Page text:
Difficulties of Communicating Non-Verbally
In the later stages of dementia or Alzheimer’s, elderly persons may face challenges understanding what is being said to them. While some seniors may repeat the same words or talk in great volume, often their ability to communicate verbally drastically diminishes. However, just because someone is unable to communicate through spoken word does not mean they cannot communicate in other ways. Communicating non-verbally, then, is an important skill for loved ones and caregivers to understand and utilize when trying to connect to aging seniors.
Communicating Non-Verbally Can Be Done Through…
Non-verbal communication occurs anytime two people are in the same room. Though we probably do not think about it, we communicate a lot about our attitude through what we do with our hands, the way we stand, and the volume or tone of our voice. Some examples of Communicating non-verbally include:
Expressions of the Face
A lot of people don’t realize the importance of smiling when it comes to interacting with seniors. A smile goes a long way in reassuring our elders and putting them at ease. In general, a genuine smile is a simple way to express love and care.
Moving the Body
The way a person carries themselves says a bit about their attitude and general frame of mind. You can sometimes determine how comfortable a person is in a situation depending on how they stand and fill up space.
Hand movements (waving, pointing, etc.) sometimes say a lot about a person’s mood or their natural personality, whether they are an excitable person or more reserved.
Making Eye Contact
The amount of eye contact between individuals can determine a person’s engagement in the conversation. Giving plenty of eye contact to the person you are speaking with demonstrates a level of care and interest in that person.
Handshakes, shoulder taps, hugs, and pats on the back are all ways to communicate with another person. Touch can be comforting when done in love while very unwelcoming coming from a stranger.
The Struggles of Losing the Ability to Communicate Verbally
Understanding these other modes of communication is helpful whenever we are interacting with another person, but especially a senior. It is important that family and caregivers understand how important communication is for the elderly. As we age, we usually become more vulnerable and less confident about making decisions for ourselves and others. With an increased sense of vulnerability, many seniors rely on those younger to assist them with daily tasks and needs. However, without the ability to talk, seniors may feel extremely isolated from relatives and friends. Inability to communicate wants or needs or even express pain or discomfort can also be quite frightening. This is important for us to remember, especially if the senior in question displays rapid mood swings. Anyone would get angry or depressed after losing one of the most vital human modes of communication!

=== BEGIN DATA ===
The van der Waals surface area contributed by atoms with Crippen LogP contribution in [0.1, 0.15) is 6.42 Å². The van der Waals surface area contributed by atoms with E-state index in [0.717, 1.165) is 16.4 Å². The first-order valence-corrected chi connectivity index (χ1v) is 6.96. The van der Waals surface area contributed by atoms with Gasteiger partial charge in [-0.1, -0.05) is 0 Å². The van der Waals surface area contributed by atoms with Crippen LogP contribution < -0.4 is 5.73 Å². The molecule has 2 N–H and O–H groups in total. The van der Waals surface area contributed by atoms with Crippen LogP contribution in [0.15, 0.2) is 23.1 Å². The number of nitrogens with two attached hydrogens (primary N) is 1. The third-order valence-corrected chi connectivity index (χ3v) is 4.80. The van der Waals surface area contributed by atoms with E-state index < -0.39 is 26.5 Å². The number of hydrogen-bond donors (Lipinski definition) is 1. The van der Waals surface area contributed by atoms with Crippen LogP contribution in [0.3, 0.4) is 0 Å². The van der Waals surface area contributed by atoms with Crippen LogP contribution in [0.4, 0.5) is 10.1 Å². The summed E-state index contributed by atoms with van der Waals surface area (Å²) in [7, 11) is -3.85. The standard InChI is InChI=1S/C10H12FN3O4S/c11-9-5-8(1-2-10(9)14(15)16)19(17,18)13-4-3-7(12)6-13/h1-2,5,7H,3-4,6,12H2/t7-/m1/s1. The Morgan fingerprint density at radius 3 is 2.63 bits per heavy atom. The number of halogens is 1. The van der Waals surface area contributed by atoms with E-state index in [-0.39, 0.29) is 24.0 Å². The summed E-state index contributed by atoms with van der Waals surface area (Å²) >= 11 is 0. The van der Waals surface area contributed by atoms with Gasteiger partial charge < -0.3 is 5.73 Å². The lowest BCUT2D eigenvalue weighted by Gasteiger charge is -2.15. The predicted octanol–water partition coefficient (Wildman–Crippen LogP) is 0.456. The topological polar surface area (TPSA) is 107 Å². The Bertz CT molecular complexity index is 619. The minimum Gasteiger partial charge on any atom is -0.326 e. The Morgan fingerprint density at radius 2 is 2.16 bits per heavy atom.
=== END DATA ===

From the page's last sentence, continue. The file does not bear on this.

It is important, then, that we not only understand how we communicate but practice Communicating non-verbally with our loved ones.
How Touch is Important:
Touch is the first sense to develop in the womb and the last to go as we die. It is one of the most fundamental aspects of our humanness, and it remains for a lifetime. As a result, the need for human touch may be accentuated as our other senses decline. Sadly, many seniors experience touch deprivation due to neglect or ignorance on the part of family and nurses. To learn more, click here.
The sense of touch carries great healing powers, did you know? One study involving 68 nursing home residents with dementia demonstrated this fact. Those who received hand massages for 10 minutes showed significantly reduced agitation compared to those who received no touch-related care.
How to Provide Touch to the Patient:
-hand lotion massage
-hair combing or brushing
-licensed massage therapy
-handshakes and high fives
Do remember that while most people enjoy a warm or caring touch from a loved one, not everyone appreciates the touchy-feelies. Some seniors may even fluctuate between appreciating touch and suddenly desiring space. Do not be offended if your gesture is not received. Above all, do not push a loved one or client if they are showing signs of distress or unease. When in doubt, always communicate your intentions before reaching out to touch a patient.
How Hearing is Important:
Strange though it may seem at first, some elders appreciate listening to your day even if they can’t respond in turn. Having a one-sided conversation may feel like you are talking at a person, but the connection can still be helpful to them. Unsure what to talk about? If the senior in question is family, talk about relatives and the goings-on in their lives. If the senior is a friend or a client, talk about random events in your life; most people (young and old) appreciate a good story, and telling about your day is a good way to entertain someone.
For more tips on how to communicate well with an aging loved one or client, click here.